I'm just a programmer without GIS-skills as such. Hence this question:


  • I have a lot of polygons; actually each private-owned real estate in my country.
  • I also have "counties" as polygons.
  • In each county there are a varying number of (administrative) subdivisions (2 to 55) - and each real estate belongs in one of these subdivisions.
  • But real estates are divided by roads and there are blank areas without any relation to the subdivisions.

My goal is

  • To have just one polygon for each subdivision.
  • Have the blank spaces between real-estate-polygons divided evenly between subdivisions.
  • The county marks the outer border.

Simple example:

enter image description here

All the red boxes are merged. All the green are merged. The spaces between are shared. The black box is the outer limit.

Is there a readily available tool that can do this easily? Like QGis, ArcGIS, a db-engine or library/API? I've tried perusing the different options, I've tried testing various approaches, but to no avail.

If there aren't any tools, I guess I need to program it myself. Any thoughts?

If there is a term describing the process above, please let me know: I'm such a GIS-noob, so I don't even know what to Google :-)

  • This is something you can do by invoking different libraries. You can do this using your programming skill in python or other languages. You can also do this using a user interface in say QGIS or other tools. An answer should take the two different approaches into account. – ragnvald Mar 9 '15 at 21:12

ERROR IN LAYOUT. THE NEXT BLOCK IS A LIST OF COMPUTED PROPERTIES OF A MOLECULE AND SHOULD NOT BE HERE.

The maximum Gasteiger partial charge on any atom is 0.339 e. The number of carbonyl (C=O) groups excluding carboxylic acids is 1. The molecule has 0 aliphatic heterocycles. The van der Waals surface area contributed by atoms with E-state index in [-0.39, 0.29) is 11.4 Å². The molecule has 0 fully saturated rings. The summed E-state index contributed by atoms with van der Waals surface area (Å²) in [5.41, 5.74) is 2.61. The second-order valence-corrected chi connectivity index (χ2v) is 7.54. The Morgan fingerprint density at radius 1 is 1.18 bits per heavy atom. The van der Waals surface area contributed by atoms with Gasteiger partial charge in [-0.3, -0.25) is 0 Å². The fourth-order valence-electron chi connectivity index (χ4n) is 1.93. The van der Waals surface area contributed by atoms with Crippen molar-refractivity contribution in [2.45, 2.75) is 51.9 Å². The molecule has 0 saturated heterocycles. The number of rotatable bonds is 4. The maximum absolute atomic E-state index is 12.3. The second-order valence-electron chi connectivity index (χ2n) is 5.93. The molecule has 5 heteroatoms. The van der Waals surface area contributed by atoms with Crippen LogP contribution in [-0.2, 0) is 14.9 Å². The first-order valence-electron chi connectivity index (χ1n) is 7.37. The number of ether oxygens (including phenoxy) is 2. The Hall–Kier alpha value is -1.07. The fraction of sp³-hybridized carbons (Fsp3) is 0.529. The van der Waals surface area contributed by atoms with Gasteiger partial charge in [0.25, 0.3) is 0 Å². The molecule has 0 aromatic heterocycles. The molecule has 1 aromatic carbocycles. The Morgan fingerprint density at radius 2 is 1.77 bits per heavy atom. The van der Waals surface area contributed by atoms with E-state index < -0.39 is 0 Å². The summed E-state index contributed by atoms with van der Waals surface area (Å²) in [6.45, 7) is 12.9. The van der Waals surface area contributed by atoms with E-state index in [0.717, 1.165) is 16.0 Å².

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    You could have a look at using voronoi polygons as one way forward. They generally are done around points, but you could use the polygon vertices to build them, then categorise the polygons based on the point inside them. – MickyT Mar 9 '15 at 21:52
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    Voronoi is the way I'd go for vector. For raster I'd use Euclidean Allocation (that's an Esri tool). Filling by Voronoi/Thiessen en.wikipedia.org/wiki/Voronoi_diagram would do the job but it can get a little hazy outside the sample area (look at the picture on the link). QGIS has a good API qgis.org/api/annotated.html and it's free, Esri has an AWESOME API (in fact so awesome it's very hard to find where to start) but it's definitely not free. – Michael Stimson Mar 9 '15 at 22:06
  • Already tried the Voronoi-approach: it didn't create the result, I wanted. But some variation on Voronoi using line-segments might do the trick – it sounds right... The Euclidean Allocation approach might be the easiest however: buy some ESRI-tool, convert my shapes to raster, run the Euclidian Allocation on the raster, convert the raster to vector, clean up and voilà. I guess? – Jens Mar 10 '15 at 10:33
  • FYI: this approach in QGis works - but only in very simple scenarios: Dissolve polygons, densify polygons, extract nodes, voronoi, dissolve, simplify. Not good enough for real-life maps though - lines too jagged. – Jens Mar 12 '15 at 13:52

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